A frequently asked question in a college-level Statistics course is, “How do I use my TI-83 Plus graphing calculator to solve probability and statistics problems?” Unfortunately, if you are not used to working with this type of calculator, you will have a hard time understanding the calculations and the function of all those buttons. But, fear not! You can actually do most of the calculations you need to do by using some of the most basic features and get the answers you were looking for.
A word of note here, many times when I hear the above question it turns out that it is not that a student cannot use the calculator, but that they are unsure of how the actual concept works. When this is the case the problem becomes much harder than they need to be and the help of a calculator will not be at all helpful. So please keep in mind that you need to ask yourself a few questions when solving a problem:
1. What I am being asked to solve for?
2. How do I solve for the required quantity? Is there a formula I need to use?
3. If there is a formula, what are the known and unknown quantities in the formula?
4. Do I need to manipulate the formula to find what I am looking for? If so, how do I do that?
5. Did I plug in each quantity correctly?
6. Did I perform my calculations correctly? When using a calculator, did I use the calculator functions correctly?
7. Does the answer make sense? (Note: This is very important, a calculator will only calculate what you tell it to. If you give bad information, you are going to get bad data. This is one of the most common steps students skip and often times answers are wrong because of it.)
Okay, now that I have my calculator usage rant out of the way, thanks for humoring me, let’s discuss how we can we can use the functions of a calculator to solve some problem. As I said above, this is focused on the TI-83 Plus calculator, however the basic functions are available on just about any modern calculator, your task will be to become familiar with those buttons (cough…read the user manual…cough).
Let’s look at an example to determine how we can solve a problem using a TI-83 Plus calculator.
The manager at a shampoo packaging plant determined that there is a 5% chance that a bottle of shampoo is defective. The manager felt that the likelihood of a bottle being defective was independent of any other bottle being defective.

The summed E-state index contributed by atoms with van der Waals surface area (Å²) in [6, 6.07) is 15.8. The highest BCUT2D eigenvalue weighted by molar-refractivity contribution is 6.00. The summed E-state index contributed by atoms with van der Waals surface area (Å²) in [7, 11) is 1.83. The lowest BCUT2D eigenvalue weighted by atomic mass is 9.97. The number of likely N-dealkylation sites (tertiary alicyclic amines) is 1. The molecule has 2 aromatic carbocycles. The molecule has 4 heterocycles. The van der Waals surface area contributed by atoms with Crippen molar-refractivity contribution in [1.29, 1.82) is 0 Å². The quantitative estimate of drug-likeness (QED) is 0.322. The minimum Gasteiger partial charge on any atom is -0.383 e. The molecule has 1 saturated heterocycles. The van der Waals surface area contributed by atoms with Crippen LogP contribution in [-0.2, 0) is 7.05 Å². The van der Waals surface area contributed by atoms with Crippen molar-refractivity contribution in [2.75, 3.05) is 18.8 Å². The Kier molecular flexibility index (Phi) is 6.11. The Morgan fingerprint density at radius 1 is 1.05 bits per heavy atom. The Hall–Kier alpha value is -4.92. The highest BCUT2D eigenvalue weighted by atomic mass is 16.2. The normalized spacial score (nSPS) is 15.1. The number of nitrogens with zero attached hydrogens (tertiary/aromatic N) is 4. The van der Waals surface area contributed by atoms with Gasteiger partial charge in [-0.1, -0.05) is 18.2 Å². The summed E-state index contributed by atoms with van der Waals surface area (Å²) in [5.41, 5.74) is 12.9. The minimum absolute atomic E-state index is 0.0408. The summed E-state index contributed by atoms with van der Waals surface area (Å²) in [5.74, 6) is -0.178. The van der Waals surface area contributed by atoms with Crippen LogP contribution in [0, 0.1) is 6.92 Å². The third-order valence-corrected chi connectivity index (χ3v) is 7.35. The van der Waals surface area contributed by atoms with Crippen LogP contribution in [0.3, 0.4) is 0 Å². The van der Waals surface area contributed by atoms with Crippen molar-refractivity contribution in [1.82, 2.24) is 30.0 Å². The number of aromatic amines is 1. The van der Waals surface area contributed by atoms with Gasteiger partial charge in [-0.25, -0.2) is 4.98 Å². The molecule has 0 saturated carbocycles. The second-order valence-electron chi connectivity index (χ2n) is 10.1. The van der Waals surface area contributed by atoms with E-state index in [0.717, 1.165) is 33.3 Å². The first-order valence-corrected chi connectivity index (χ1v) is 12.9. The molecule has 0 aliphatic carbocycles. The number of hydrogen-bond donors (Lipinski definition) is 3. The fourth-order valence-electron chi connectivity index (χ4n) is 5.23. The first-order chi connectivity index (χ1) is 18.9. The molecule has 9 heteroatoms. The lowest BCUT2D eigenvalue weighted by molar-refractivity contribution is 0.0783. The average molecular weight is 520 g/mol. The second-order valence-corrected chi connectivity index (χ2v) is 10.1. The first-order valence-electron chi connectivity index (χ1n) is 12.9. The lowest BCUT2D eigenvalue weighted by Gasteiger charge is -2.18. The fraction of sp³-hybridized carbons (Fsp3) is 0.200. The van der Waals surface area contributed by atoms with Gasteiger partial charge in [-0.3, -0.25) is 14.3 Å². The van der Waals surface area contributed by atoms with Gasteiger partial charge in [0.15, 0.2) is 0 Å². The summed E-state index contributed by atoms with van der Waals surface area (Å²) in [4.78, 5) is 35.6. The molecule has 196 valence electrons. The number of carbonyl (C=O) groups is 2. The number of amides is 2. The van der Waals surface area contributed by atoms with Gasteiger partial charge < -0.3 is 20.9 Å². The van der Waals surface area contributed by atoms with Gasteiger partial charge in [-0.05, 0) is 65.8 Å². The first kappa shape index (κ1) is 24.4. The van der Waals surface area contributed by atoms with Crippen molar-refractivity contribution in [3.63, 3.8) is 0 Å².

The manager was curious to determine what the probability was that the tenth shampoo bottle in a batch was defective and used a geometric distribution to do so. What would this probability be?
Formula for Geometric Distribution:
Okay, so now we have a question and we need to use the guidelines above to ensure we are solving the problem correctly.
Q1). What is being asked for?
A1). Here we are being asked for the probability that the tenth bottle is defective.
Q2). How do I solve for this?
A2). Notice that we are told the manager used a geometric distribution. Therefore, we know the formula we need to use.
Q3). So what are the knowns and unknowns in this formula?
A3). Here we know p = 5% or p = 0.05 and we know that k = 10, since we are looking for a defect on the tenth bottle. What we do not know is P(X=k) or in other words P(X=10), which represents the probability that a defect occurs on the tenth shampoo bottle.
Q4). Do I need to modify the formula?
A4). Since we are solving for P(X=10) we do not need to do anything with the formula.
Now let’s start working on the formula and try to find a solution.
We know that:
Plugging these values is we get:
Simplifying we get:
Notice I do not show you how to add and subtract on the TI-83 Plus as those should be known to you.
So how do we solve from here using the TI-83 Plus?
There are two paths you can take, each depending on how comfortable you are with the calculator.
Source: Parmanand Jagnandan
Solve each part separately. That is, solve (0.95)9 first and then multiply the result by 0.05. But, how should you enter in the calculator?
Answer: The same way you see it written in. In this case you will use A. the parentheses, B. the caret button, C. the number pad, and D. the ENTER button.
We would enter (0.95)9 as follows in the calculator:
(0.95)^9 and then hit enter.
Then what ever we get we would multiply it by (0.05). Giving a final answer of:
Q5). Did we plug in our values correctly?
Q6). Was the calculation done correctly?
A6). Of course!
Q7). Does the answer make sense?
A7). Yes, we can expect that the probability that only the tenth shampoo bottle was defective should be lower than the probability that any bottle is defective.
This is a quicker path as it requires that we just plug everything in the way we see it in the formula.
In this case we would enter in:
(0.95)^9*(0.05) and then hit ENTER.
The result will be the same value we got before. There is a 3.15% chance that the tenth shampoo bottle will be the first defective bottle.
Source: Parmanand Jagnandan